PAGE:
Tuesday, July 29, 2008

Wednesday, June 18, 2008 Pamukkale

Today we came to be in Pamukkale, the place of the calcium falls and Hierapolis. We arrived in Pamukkale sometime around 10 or 11 in the morning, so the first thing we did was to find a place for lunch. Pamukkale is a really small town and maybe it wasn’t tourist season or something because the town was really quiet. We grabbed some lunch, and then we met back at the hotel to have a bit of a discussion about Hierapolis, the ancient town up ahead after the calcium falls, and some of us also swam in the pool of the hotel.

Here’s some information about Hierapolis. I think the translation of it is something along the lines of “sacred place;” there are many temples and it is also geothermal place—hot springs were thought to have healing properties. Within Hierapolis there is also apparently a huge necropolis (cemetery) and interestingly enough there’s also the legend of a poison cave. This cave is a little interesting because it apparently was the cause of the start of a cult where people would go in and if they came out alive there would be a huge hullabaloo. I think this was Pluto’s cave—within Hierapolis, Apollo and Artemis were worshipped and Pluto was feared. There isn’t much remaining of the Greek city, a combination of Seljuks, Crusaders, Seljuks again, then Mongols, and then finally an earthquake equaled the inability of the city to recover and people pretty much abandoned the city.

Before getting up to Hierapolis, you have to walk up the calcium falls. You aren’t allowed to go up these falls with shoes so it was great for the feet. There’s not much chance of slipping down these falls because there are lots of creases up in the calcium itself even when the water’s flowing really fast. And it’s beautiful. I hope I will be able to go back there and walk up the falls again.

When you get to the top, there’s a museum on your right and straight ahead of you there’s a pool. This pool is really interesting and very cool—it’s 37°C, fizzy, and contains some ancient Roman ruins because it used to be a Roman bath. Meaning if you have goggles and you’re swimming around under there, you can see the columns and swim around underneath or over the columns. The water is nice and warm so it’s great for working out the kinks in your back and just wonderful for relaxing. One warning though—the water tastes weird.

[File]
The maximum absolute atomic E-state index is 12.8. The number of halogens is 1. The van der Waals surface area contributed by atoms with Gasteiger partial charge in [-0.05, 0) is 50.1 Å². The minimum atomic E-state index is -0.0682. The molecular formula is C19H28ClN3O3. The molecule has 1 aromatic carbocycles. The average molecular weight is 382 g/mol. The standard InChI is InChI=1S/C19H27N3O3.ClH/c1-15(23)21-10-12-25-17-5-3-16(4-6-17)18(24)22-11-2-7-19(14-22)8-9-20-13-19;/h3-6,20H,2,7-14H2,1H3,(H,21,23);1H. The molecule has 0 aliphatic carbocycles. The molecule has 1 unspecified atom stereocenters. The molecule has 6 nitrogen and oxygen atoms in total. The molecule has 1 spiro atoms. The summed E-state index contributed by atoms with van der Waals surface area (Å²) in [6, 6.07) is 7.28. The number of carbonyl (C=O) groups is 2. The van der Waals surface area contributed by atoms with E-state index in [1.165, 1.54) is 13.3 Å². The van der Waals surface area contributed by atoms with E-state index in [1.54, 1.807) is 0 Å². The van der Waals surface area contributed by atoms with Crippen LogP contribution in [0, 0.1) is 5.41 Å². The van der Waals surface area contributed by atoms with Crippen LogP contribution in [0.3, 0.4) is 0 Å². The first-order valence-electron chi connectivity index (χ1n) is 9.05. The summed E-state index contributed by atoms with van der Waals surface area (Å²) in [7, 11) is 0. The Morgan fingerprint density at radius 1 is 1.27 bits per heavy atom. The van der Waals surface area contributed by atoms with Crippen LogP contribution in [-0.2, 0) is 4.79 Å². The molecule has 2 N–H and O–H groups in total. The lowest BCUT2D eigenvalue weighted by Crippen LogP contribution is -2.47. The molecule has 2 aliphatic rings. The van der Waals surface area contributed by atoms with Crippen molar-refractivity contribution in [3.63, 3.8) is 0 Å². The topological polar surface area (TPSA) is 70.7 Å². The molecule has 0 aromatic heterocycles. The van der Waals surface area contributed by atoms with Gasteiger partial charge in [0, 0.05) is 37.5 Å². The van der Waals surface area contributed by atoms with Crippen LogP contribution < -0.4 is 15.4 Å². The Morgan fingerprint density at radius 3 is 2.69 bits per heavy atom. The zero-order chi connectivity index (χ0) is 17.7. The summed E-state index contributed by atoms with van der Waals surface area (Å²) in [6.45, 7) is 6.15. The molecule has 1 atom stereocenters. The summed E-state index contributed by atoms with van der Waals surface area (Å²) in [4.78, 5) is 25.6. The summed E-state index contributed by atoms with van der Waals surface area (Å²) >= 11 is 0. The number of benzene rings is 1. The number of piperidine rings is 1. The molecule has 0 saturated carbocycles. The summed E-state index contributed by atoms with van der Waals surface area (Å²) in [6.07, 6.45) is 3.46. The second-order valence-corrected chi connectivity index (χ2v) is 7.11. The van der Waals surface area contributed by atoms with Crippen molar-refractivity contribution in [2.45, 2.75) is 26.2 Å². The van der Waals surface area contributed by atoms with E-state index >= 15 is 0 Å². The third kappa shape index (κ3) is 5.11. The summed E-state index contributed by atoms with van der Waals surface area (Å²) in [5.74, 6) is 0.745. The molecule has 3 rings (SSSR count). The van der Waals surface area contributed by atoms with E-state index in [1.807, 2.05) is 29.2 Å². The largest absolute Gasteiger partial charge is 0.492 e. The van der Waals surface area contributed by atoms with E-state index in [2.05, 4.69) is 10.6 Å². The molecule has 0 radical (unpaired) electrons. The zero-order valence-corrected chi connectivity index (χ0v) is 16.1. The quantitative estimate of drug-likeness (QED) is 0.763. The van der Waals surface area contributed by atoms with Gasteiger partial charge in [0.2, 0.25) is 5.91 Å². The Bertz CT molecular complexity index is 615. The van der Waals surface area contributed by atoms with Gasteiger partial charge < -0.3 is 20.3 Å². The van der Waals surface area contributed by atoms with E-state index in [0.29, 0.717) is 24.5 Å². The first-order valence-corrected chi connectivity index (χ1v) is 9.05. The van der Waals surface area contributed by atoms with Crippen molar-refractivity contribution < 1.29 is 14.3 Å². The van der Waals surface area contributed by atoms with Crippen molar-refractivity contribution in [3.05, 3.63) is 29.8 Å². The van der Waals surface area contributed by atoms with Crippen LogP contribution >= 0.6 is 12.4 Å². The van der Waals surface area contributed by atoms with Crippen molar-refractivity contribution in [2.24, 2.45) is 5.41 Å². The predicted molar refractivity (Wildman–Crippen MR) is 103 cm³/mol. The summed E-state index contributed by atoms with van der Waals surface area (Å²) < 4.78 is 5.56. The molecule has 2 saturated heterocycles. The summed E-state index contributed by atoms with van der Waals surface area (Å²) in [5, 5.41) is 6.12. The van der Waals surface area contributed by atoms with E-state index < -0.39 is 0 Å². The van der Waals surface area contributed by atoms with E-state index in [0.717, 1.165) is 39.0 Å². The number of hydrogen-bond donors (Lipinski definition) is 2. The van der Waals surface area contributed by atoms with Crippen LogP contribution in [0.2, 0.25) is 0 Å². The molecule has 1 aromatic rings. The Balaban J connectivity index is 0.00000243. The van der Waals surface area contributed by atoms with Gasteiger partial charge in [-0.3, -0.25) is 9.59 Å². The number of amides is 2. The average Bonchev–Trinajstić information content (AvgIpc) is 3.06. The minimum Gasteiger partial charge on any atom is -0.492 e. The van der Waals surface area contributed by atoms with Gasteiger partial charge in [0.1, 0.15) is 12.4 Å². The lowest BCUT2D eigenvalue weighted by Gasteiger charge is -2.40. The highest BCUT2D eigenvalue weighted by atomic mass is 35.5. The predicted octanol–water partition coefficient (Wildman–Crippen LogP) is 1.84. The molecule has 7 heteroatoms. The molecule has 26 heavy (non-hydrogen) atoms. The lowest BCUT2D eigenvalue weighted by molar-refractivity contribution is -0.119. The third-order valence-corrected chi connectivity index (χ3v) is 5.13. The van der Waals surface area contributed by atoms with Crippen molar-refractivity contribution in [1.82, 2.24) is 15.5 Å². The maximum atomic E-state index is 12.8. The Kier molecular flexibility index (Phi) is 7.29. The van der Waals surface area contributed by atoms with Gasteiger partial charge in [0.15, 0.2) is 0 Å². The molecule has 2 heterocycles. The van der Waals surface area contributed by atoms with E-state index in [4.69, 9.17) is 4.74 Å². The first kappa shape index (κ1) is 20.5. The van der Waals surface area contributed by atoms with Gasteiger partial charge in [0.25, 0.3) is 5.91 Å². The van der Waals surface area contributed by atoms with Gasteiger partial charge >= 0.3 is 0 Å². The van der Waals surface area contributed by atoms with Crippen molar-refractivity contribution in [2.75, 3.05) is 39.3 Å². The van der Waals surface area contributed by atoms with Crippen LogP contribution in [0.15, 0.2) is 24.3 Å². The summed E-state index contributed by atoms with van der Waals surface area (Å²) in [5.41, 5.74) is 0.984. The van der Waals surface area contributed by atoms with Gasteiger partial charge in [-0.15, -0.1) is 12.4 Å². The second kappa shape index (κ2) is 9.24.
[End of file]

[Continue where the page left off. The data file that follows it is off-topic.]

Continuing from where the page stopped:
After swimming and joking around in the water, we got out and walked up to Hierapolis and walked around the ancient city. I enjoyed walking around Hierapolis more than I did Troy and Pergamum despite the fact that it’s not really all that different than either of the two—rocks and walls is all, but because we were sans tour guide, we were happy. And the view was also wonderful. Once again, we were up in Hierapolis right around sunset time, and we were also in the theater of the place again, so we walked up and down that and watched the beautiful sunset and took awesome pictures.

The next day I went up to the top of the falls again and took pictures. When I got back down, we had breakfast and then got on the bus to go Egirdir.

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